My father had an absolute horror of ‘getting your name in the paper’ so we were generally well behaved. I don’t know why he had this fear but it was the time of the Truth newspaper and any infraction including court cases and even divorce details were listed. This was also the time of conscription into the Army. Boy’s names were drawn from a ballot for three months military service. My brother was doing an apprenticeship so his boss applied for his conscription to be delayed. Even that was recorded in the ‘Court News’ in the Bay of Plenty Times. Dad was furious. You would have thought my brother had committed a crime.
At Christmas our beach town of Mount Maunganui was inundated with summer visitors and the two dance halls opened for entertainment. Wearing the latest clothes purchased with holiday job earnings, I joined my friends and enjoyed the music, dancing and the visiting boys.
One evening I had been told I was not to go out but as my father was not home yet I told my mother it was okay and left. I looked fabulous wearing burnt orange long shorts with a little black top with a scoop neck and cap sleeves. An hour passed very happily dancing with friends. This was the rock’n roll era and the beginning of the Beatles, the Rolling Stones and singers like Sandi Shaw and we were lucky to have visiting bands like the Howard Morrison Quartet and Peter Posa and Bunny Walters performing for us.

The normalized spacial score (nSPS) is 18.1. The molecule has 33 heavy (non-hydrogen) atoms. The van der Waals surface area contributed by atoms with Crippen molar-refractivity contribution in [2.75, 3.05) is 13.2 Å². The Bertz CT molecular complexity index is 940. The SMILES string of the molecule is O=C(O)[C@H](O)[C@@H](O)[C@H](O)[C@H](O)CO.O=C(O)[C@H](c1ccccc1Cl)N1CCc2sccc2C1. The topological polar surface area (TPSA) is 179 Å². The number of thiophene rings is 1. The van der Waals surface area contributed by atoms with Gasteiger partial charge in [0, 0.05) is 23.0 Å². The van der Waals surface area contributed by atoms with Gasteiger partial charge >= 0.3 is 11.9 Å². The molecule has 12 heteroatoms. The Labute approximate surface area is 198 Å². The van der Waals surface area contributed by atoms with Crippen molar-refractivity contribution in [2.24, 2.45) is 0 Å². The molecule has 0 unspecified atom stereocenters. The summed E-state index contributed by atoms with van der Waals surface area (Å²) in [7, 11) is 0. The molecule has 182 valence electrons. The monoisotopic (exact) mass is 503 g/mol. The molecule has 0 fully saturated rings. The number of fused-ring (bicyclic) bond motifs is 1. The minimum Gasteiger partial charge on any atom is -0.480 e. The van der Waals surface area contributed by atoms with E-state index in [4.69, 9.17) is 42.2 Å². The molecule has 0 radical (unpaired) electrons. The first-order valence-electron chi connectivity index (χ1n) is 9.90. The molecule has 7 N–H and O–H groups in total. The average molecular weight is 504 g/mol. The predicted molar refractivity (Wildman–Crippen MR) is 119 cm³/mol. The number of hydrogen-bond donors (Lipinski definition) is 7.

I was mortified, then when a friend approached and told me my father was in the dance hall looking for me. I dived into the ladies room and hid. I contemplated sneaking out unseen, but common sense prevailed and I decided better to face the music than be the centre of a scene.
I departed the hall with my father. We walked home side by side in deafening silence. Interestingly, despite my anticipation of the dressing down I would get when I got home, I remember the walk quite fondly. Dad didn’t spend much time with us individually and so I was not unhappy to be walking through town with him.